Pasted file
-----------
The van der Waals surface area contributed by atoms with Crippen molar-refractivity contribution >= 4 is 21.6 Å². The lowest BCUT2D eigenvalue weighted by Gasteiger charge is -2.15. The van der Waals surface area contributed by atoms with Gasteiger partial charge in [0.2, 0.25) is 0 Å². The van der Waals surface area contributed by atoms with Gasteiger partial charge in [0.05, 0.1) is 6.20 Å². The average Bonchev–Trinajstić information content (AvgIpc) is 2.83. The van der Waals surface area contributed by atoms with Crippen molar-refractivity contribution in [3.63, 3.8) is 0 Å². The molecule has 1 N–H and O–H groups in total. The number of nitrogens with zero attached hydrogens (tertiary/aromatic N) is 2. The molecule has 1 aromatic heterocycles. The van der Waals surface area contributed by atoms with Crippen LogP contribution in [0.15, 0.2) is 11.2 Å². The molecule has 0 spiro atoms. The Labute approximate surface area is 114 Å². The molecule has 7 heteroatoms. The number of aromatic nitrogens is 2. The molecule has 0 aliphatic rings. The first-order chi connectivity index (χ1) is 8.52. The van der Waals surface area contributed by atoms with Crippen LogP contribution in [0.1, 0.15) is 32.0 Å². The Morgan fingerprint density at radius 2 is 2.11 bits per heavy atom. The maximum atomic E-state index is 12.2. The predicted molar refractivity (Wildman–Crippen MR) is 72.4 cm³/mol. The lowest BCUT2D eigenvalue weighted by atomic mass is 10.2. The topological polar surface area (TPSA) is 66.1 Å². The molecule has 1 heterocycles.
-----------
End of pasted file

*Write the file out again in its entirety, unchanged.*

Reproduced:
The van der Waals surface area contributed by atoms with Crippen molar-refractivity contribution >= 4 is 21.6 Å². The lowest BCUT2D eigenvalue weighted by Gasteiger charge is -2.15. The van der Waals surface area contributed by atoms with Gasteiger partial charge in [0.2, 0.25) is 0 Å². The van der Waals surface area contributed by atoms with Gasteiger partial charge in [0.05, 0.1) is 6.20 Å². The average Bonchev–Trinajstić information content (AvgIpc) is 2.83. The van der Waals surface area contributed by atoms with Crippen molar-refractivity contribution in [3.63, 3.8) is 0 Å². The molecule has 1 N–H and O–H groups in total. The number of nitrogens with zero attached hydrogens (tertiary/aromatic N) is 2. The molecule has 1 aromatic heterocycles. The van der Waals surface area contributed by atoms with Crippen LogP contribution in [0.15, 0.2) is 11.2 Å². The molecule has 0 spiro atoms. The Labute approximate surface area is 114 Å². The molecule has 7 heteroatoms. The number of aromatic nitrogens is 2. The molecule has 0 aliphatic rings. The first-order chi connectivity index (χ1) is 8.52. The van der Waals surface area contributed by atoms with Crippen LogP contribution in [0.1, 0.15) is 32.0 Å². The Morgan fingerprint density at radius 2 is 2.11 bits per heavy atom. The maximum atomic E-state index is 12.2. The predicted molar refractivity (Wildman–Crippen MR) is 72.4 cm³/mol. The lowest BCUT2D eigenvalue weighted by atomic mass is 10.2. The topological polar surface area (TPSA) is 66.1 Å². The molecule has 1 heterocycles.